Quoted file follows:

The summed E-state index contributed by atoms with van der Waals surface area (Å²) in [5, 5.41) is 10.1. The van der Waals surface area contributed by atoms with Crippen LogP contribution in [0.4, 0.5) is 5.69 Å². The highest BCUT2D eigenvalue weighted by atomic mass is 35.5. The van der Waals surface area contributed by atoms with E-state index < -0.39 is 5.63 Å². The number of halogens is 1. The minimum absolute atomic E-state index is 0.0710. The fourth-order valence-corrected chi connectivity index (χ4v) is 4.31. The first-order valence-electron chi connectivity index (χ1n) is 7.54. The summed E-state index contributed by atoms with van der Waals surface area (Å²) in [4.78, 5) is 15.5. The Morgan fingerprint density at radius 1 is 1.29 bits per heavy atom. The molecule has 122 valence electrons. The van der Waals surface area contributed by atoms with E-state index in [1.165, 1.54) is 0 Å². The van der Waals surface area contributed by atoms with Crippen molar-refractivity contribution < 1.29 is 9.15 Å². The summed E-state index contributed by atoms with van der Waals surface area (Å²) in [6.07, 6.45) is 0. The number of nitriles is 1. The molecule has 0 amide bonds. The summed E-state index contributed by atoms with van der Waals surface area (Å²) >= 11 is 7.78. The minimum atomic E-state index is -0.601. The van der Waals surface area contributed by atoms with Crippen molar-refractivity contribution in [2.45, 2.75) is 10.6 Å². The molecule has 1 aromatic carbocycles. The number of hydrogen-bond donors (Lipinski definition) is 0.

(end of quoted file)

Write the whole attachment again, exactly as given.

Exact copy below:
The summed E-state index contributed by atoms with van der Waals surface area (Å²) in [5, 5.41) is 10.1. The van der Waals surface area contributed by atoms with Crippen LogP contribution in [0.4, 0.5) is 5.69 Å². The highest BCUT2D eigenvalue weighted by atomic mass is 35.5. The van der Waals surface area contributed by atoms with E-state index < -0.39 is 5.63 Å². The number of halogens is 1. The minimum absolute atomic E-state index is 0.0710. The fourth-order valence-corrected chi connectivity index (χ4v) is 4.31. The first-order valence-electron chi connectivity index (χ1n) is 7.54. The summed E-state index contributed by atoms with van der Waals surface area (Å²) in [4.78, 5) is 15.5. The Morgan fingerprint density at radius 1 is 1.29 bits per heavy atom. The molecule has 122 valence electrons. The van der Waals surface area contributed by atoms with E-state index in [1.165, 1.54) is 0 Å². The van der Waals surface area contributed by atoms with Crippen molar-refractivity contribution < 1.29 is 9.15 Å². The summed E-state index contributed by atoms with van der Waals surface area (Å²) in [6.07, 6.45) is 0. The number of nitriles is 1. The molecule has 0 amide bonds. The summed E-state index contributed by atoms with van der Waals surface area (Å²) >= 11 is 7.78. The minimum atomic E-state index is -0.601. The van der Waals surface area contributed by atoms with Crippen molar-refractivity contribution in [2.45, 2.75) is 10.6 Å². The molecule has 1 aromatic carbocycles. The number of hydrogen-bond donors (Lipinski definition) is 0.